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Math Help - Easy quadratic solving

  1. #1
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    Easy quadratic solving

    If the roots of the quadratic equation (a b)x + (b c)x + (c a) = 0 are equal, prove that 2a = b + c.

    well, this one's easy, if the equation is of the form Ax^2 +Bx +C=0 then the roots are -B/2A and -B/2A

    so the roots are x= -b+c/(2a-2b) and x = -b+c/(2a-2b)

    we equate the roots to 1 then we can prove that 2a = b + c but then, how 1 come from ( I GUESSED TO EQUATE TO 1), well, please help
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  2. #2
    Super Member flyingsquirrel's Avatar
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    Hi
    Quote Originally Posted by ice_syncer View Post
    we equate the roots to 1 then we can prove that 2a = b + c but then, how 1 come from ( I GUESSED TO EQUATE TO 1), well, please help
    Notice that (a-b)\cdot 1^2+(b-c)\cdot 1+c-a =  a-b+b-c+c-a=0 hence one is a root of the polynomial. That's why one has -\frac{B}{2A}=1.
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    Forum Admin topsquark's Avatar
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    Quote Originally Posted by ice_syncer View Post
    If the roots of the quadratic equation (a b)x + (b c)x + (c a) = 0 are equal, prove that 2a = b + c.

    well, this one's easy, if the equation is of the form Ax^2 +Bx +C=0 then the roots are -B/2A and -B/2A

    so the roots are x= -b+c/(2a-2b) and x = -b+c/(2a-2b)

    we equate the roots to 1 then we can prove that 2a = b + c but then, how 1 come from ( I GUESSED TO EQUATE TO 1), well, please help
    You could look at the discriminant of the original equaion and set it equal to 0. (That's the condition for two equal roots.)

    -Dan
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    Quote Originally Posted by ice_syncer View Post
    If the roots of the quadratic equation (a – b)x + (b – c)x + (c – a) = 0 are equal, prove that 2a = b + c.

    well, this one's easy, if the equation is of the form Ax^2 +Bx +C=0 then the roots are -B/2A and -B/2A

    so the roots are x= -b+c/(2a-2b) and x = -b+c/(2a-2b)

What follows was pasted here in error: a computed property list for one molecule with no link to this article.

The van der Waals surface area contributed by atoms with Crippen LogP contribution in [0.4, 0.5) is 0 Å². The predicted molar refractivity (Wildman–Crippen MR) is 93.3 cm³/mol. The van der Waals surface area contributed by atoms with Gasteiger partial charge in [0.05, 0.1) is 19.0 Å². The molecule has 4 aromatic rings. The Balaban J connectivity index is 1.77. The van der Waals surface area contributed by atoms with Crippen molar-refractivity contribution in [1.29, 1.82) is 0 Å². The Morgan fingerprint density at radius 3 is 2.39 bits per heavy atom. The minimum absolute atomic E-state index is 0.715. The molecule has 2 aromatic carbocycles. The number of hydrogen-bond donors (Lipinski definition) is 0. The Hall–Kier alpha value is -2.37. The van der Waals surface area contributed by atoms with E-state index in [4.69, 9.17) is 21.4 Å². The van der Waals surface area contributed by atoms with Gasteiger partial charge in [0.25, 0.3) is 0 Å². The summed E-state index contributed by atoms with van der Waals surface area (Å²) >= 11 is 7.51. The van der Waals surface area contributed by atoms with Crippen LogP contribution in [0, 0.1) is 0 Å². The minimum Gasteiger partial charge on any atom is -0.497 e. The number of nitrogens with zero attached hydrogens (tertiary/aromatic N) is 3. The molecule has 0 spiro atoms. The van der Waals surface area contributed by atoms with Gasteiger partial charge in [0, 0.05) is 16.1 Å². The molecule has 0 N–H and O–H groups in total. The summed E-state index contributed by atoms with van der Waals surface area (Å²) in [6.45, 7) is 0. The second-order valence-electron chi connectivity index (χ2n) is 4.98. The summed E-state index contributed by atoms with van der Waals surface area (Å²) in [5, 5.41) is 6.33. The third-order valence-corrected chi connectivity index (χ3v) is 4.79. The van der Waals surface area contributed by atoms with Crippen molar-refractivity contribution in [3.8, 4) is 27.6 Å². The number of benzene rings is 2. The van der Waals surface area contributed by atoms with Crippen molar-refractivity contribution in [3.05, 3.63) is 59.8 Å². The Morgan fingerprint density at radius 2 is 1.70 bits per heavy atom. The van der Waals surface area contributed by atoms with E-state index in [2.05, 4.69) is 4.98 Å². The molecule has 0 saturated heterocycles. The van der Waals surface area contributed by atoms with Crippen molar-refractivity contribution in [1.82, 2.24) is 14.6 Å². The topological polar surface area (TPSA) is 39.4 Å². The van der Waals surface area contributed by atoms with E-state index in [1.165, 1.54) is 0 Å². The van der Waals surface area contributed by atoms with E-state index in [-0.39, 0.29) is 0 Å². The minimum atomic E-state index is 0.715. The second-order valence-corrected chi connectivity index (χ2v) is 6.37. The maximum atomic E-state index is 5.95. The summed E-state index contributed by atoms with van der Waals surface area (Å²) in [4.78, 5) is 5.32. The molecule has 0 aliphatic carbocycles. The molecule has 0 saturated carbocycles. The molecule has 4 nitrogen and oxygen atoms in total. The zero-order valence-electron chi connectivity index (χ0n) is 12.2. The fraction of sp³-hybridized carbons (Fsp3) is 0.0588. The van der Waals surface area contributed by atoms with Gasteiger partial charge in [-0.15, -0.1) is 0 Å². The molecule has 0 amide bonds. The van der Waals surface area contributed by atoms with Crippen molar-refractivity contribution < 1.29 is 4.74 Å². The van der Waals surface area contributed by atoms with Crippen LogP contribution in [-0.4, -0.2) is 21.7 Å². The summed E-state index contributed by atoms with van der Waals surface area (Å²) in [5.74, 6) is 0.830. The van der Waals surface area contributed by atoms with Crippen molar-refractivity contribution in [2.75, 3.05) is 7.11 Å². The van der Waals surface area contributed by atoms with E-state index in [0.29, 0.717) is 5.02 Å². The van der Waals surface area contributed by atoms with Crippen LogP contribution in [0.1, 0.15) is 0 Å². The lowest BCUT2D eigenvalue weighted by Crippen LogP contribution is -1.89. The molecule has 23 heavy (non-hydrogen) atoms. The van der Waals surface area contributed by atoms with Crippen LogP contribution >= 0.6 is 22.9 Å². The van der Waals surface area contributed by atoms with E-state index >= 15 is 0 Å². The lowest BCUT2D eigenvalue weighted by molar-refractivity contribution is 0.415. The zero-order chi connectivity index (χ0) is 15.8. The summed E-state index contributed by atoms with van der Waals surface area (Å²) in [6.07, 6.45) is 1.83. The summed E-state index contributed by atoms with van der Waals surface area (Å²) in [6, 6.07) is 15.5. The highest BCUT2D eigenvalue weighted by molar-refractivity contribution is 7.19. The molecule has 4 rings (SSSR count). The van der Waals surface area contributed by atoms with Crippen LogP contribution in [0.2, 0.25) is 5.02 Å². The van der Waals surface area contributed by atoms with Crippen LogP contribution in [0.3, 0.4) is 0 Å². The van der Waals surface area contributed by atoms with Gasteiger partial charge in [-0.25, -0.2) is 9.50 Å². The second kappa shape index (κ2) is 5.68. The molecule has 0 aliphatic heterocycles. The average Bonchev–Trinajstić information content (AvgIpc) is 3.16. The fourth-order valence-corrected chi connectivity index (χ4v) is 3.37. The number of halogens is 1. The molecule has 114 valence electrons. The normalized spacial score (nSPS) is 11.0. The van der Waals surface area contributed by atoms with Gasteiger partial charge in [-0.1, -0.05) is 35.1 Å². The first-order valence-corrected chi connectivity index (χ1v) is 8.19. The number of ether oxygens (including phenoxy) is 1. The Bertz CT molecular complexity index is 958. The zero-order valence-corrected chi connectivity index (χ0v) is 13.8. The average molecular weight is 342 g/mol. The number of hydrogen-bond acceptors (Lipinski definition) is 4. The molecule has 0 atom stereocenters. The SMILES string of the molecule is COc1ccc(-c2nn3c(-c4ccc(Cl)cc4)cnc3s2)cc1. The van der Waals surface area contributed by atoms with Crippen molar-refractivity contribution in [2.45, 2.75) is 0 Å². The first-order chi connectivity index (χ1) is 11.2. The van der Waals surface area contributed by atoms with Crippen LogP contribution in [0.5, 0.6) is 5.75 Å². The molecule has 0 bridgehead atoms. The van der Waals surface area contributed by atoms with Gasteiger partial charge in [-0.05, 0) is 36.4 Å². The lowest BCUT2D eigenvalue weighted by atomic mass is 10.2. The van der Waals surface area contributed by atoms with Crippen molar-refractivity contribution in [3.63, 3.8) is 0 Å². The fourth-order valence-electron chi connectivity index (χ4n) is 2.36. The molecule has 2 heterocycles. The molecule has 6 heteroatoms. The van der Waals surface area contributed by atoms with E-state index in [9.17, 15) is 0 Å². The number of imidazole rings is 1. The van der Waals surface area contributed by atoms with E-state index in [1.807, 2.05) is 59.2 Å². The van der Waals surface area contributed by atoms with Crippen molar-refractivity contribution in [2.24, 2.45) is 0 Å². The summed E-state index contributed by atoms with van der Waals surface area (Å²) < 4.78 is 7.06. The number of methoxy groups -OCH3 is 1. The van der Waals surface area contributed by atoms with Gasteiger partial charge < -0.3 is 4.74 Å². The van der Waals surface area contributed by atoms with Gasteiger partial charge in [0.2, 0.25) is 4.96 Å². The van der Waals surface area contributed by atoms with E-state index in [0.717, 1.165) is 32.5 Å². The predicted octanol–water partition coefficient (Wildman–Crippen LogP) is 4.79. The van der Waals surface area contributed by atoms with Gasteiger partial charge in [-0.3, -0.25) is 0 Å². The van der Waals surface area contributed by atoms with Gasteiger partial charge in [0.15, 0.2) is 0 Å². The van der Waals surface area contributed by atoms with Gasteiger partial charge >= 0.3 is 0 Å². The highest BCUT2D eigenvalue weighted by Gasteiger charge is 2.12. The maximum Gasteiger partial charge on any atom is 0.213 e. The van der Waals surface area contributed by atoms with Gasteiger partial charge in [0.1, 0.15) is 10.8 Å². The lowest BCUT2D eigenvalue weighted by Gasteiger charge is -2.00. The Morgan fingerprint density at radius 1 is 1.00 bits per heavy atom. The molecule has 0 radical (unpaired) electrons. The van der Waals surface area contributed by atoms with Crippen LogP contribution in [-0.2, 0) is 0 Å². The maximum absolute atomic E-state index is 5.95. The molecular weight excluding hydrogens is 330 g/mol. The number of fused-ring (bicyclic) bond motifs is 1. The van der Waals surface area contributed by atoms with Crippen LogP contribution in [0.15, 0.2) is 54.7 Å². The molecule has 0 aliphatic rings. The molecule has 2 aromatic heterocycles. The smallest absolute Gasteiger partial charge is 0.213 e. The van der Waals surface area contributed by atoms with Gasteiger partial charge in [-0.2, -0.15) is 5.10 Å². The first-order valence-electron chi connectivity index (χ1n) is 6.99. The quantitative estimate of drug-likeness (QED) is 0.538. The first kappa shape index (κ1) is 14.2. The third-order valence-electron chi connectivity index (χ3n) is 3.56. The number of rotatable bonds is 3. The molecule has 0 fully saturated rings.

we equate the roots to 1 then we can prove that 2a = b + c but then, how 1 come from ( I GUESSED TO EQUATE TO 1), well, please help
    Method 1: (School Method,Straightforward)

    If the roots are equal, then the discriminant is 0.

    So

    (b-c)^2 = 4(a-b)(c-a)

    b^2 + c^2 -2bc = 4(ac - a^2 -bc + ab)

    4a^2 + b^2 + c^2 + 2bc - 4ac - 4ab = 0

    (2a -b-c)^2 = 0

    2a -b-c = 0

    2a = b+c

    Method 2: (Simpler, Elegant)

    We see that 1 is a root of the equation since (a-b)(1)^2 + (b-c)1+(c-a) = 0

    So if the roots are equal, the other root also must be 1. This means the product of the roots is 1. Thus \frac{c-a}{a-b} = 1 \Rightarrow c-a = a-b \Rightarrow 2a = b+c
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  5. #5
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    Quote Originally Posted by flyingsquirrel View Post
    Hi


    Notice that (a-b)\cdot 1^2+(b-c)\cdot 1+c-a =  a-b+b-c+c-a=0 hence one is a root of the polynomial. That's why one has -\frac{B}{2A}=1.
    But it is a quadratic equation, so it can only have 2 roots at a time and those are the ones I found///
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  6. #6
    Super Member flyingsquirrel's Avatar
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    Quote Originally Posted by ice_syncer View Post
    But it is a quadratic equation, so it can only have 2 roots at a time and those are the ones I found///
    The polynomial still has two roots : -\frac{B}{2A}=1
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  7. #7
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    Quote Originally Posted by flyingsquirrel View Post
    The polynomial still has two roots : -\frac{B}{2A}=1
    yes yes I got itbefore only thanks anyywa
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